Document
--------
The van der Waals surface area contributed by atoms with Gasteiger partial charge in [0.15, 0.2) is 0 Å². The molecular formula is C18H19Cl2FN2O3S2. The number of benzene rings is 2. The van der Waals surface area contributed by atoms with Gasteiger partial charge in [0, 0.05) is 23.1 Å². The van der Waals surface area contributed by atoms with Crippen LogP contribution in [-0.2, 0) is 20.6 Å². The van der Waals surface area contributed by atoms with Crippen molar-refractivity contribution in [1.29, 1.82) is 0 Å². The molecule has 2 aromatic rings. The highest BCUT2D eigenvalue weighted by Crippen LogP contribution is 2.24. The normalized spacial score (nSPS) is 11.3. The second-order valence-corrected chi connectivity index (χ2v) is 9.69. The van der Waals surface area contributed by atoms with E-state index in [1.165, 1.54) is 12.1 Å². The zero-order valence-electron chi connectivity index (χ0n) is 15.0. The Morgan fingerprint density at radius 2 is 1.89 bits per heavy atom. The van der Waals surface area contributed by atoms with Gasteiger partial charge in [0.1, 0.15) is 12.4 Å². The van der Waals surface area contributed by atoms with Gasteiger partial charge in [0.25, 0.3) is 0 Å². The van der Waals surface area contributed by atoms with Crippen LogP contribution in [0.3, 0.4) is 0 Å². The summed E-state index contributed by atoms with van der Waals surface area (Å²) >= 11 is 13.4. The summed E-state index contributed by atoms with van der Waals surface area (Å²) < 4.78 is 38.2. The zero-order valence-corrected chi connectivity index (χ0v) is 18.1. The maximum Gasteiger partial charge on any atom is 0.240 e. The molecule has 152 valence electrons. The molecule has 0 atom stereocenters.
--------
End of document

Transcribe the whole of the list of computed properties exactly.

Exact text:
The van der Waals surface area contributed by atoms with Gasteiger partial charge in [0.15, 0.2) is 0 Å². The molecular formula is C18H19Cl2FN2O3S2. The number of benzene rings is 2. The van der Waals surface area contributed by atoms with Gasteiger partial charge in [0, 0.05) is 23.1 Å². The van der Waals surface area contributed by atoms with Crippen LogP contribution in [-0.2, 0) is 20.6 Å². The van der Waals surface area contributed by atoms with Crippen molar-refractivity contribution in [1.29, 1.82) is 0 Å². The molecule has 2 aromatic rings. The highest BCUT2D eigenvalue weighted by Crippen LogP contribution is 2.24. The normalized spacial score (nSPS) is 11.3. The second-order valence-corrected chi connectivity index (χ2v) is 9.69. The van der Waals surface area contributed by atoms with E-state index in [1.165, 1.54) is 12.1 Å². The zero-order valence-electron chi connectivity index (χ0n) is 15.0. The Morgan fingerprint density at radius 2 is 1.89 bits per heavy atom. The van der Waals surface area contributed by atoms with Gasteiger partial charge in [0.1, 0.15) is 12.4 Å². The van der Waals surface area contributed by atoms with Gasteiger partial charge in [0.25, 0.3) is 0 Å². The van der Waals surface area contributed by atoms with Crippen LogP contribution in [0.3, 0.4) is 0 Å². The summed E-state index contributed by atoms with van der Waals surface area (Å²) >= 11 is 13.4. The summed E-state index contributed by atoms with van der Waals surface area (Å²) < 4.78 is 38.2. The zero-order valence-corrected chi connectivity index (χ0v) is 18.1. The maximum Gasteiger partial charge on any atom is 0.240 e. The molecule has 152 valence electrons. The molecule has 0 atom stereocenters.